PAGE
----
AC Energy keeps focus on Indonesia, Vietnam

By on September 18, 2017

AC ENERGY Holdings, Inc. is focusing on Indonesia and Vietnam for its regional expansion in line with its thrust to boost its renewable energy portfolio, BusinessWorld reported Sept. 11.

AC Energy President and CEO Eric T. Francia said in an interview the subsidiary of Ayala Corp. prefers to develop greenfield renewable energy projects in the region, but remains open to potential investments in conventional energy.

“We’re hoping for something concrete, but it’s going to take another six months or so,” Mr. Francia said.

Ayala is expanding its partnership with UPC Renewables in Indonesia, while it is in talks with local partners in Vietnam.

“Vietnam and Indonesia are just starting in solar and wind and we have a lot of experience in that,” Mr. Francia said.

By 2020, AC Energy aims to reach 2,000 megawatts (MW) of attributable capacity — or the equivalent in megawatts of its economic stake in various projects — of which 1,000 MW is targeted to be renewables. It reached 1,000 MW in 2016, with renewable energy accounting for less than 10%.

Its 19.8% stake in the 637-MW geothermal steam and power capacity in Darajat and Salak geothermal fields along with its 75% stake in the 75-MW wind farm project in Sidrap more than doubled the company’s clean energy capacity to at least 264 MW. 

Last July, AC Energy entered into a development funding arrangement with UPC Renewables Asia Pacific Holdings Ltd. and UPC Renewables Asia I Ltd. for the development of small island power projects in Indonesia.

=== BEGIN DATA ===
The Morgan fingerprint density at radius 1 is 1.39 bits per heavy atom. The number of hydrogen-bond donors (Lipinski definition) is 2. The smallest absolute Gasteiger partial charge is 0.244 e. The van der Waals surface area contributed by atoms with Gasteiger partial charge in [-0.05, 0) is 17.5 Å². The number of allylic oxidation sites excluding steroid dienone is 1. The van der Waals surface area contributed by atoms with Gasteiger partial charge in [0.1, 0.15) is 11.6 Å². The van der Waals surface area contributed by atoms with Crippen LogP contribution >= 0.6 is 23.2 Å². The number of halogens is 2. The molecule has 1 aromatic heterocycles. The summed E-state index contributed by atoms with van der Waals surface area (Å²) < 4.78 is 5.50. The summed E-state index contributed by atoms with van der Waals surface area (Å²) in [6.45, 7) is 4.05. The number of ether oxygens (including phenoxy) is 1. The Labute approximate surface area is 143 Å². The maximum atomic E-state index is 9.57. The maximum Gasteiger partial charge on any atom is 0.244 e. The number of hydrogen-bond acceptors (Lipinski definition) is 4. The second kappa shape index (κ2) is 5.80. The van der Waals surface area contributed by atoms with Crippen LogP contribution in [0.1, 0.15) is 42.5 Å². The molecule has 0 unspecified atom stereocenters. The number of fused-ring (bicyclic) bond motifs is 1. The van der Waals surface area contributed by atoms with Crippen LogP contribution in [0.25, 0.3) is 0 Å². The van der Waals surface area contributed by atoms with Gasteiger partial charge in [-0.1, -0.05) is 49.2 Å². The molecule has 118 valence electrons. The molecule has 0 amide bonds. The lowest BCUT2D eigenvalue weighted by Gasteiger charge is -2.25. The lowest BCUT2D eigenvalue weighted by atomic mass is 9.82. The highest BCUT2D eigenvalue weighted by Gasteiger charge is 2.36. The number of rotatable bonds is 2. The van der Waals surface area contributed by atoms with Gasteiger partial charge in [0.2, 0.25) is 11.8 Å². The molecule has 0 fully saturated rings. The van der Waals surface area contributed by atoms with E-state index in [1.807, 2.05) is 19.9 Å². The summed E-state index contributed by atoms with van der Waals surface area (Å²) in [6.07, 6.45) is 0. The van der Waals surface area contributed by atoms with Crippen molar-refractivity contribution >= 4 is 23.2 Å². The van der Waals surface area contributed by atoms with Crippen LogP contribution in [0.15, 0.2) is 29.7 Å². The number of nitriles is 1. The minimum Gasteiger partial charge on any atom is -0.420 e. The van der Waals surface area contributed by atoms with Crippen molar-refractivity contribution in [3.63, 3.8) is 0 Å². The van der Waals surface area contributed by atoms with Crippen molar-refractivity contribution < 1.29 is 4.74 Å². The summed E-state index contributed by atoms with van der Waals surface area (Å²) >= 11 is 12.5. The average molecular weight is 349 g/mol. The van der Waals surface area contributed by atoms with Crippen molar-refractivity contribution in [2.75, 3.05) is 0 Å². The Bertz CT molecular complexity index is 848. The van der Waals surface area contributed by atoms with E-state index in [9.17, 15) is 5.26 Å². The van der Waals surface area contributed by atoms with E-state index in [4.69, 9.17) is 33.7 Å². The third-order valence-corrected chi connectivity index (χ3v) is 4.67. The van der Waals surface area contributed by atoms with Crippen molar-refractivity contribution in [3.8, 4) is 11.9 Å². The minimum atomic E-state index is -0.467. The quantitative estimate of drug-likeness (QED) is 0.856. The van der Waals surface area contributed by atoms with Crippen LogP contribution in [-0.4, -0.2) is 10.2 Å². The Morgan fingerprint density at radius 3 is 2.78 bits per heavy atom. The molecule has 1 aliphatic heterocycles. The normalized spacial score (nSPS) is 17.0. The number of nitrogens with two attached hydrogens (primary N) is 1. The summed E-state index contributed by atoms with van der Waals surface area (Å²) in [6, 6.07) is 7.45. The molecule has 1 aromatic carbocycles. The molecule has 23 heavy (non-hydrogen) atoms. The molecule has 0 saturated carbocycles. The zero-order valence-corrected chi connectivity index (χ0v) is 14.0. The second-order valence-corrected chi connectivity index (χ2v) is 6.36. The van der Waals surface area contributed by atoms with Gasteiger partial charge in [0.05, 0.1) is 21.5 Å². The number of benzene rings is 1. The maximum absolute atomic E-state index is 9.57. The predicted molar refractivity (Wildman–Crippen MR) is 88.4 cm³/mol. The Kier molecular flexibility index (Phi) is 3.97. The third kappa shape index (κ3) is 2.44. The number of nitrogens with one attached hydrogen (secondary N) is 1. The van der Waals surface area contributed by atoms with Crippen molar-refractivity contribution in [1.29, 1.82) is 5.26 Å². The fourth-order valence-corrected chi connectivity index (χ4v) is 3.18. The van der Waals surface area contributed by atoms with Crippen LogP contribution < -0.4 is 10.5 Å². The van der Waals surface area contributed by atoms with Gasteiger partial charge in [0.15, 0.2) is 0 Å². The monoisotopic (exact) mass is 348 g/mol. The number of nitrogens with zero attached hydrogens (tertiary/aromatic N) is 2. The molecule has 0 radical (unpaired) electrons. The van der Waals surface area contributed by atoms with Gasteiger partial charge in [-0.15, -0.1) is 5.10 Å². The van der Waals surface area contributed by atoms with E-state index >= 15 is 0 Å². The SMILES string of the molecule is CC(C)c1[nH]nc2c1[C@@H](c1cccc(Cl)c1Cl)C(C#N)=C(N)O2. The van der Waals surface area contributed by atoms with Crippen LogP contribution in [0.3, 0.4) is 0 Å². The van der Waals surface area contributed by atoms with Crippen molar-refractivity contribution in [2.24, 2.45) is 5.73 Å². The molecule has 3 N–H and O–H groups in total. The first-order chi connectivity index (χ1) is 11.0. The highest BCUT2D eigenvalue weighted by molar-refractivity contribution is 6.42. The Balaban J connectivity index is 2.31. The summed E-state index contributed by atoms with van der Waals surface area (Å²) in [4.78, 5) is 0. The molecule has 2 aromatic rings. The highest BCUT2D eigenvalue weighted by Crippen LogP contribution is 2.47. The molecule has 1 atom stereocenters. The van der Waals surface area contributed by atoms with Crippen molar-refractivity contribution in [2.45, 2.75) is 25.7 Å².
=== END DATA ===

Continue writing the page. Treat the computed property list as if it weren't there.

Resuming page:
“We want to invest in more renewables because that’s the emerging technology. In the Philippines, everyone’s still waiting for the renewable portfolio standards (RPS),” Mr. Francia said, referring to the long-delayed rules that will require distribution utilities and other industry participants to source a portion of their power supply from eligible renewable energy resources.

Wala nang (feed-in tariff). The next underlying mechanism to promote renewable energy is RPS but we’re still waiting,” he said.

In the Philippines, AC Energy has a 20% stake in the 632-MW GNPower Mariveles Coal Plant Ltd. Co.; 50% in the 668-MW GNPower Dinginin Ltd. Co.; 35% in the 244-MW South Luzon Thermal Energy Corp.; and 85% in the 552-MW GNPower Kauswagan Ltd. Co.

“We still have expansion potential for one of our GN assets,” Mr. Francia said.

AC Energy is open to acquiring existing power assets in the Philippines, but the environment remains “challenging” because of depressed prices in the overall market amid an oversupply situation.

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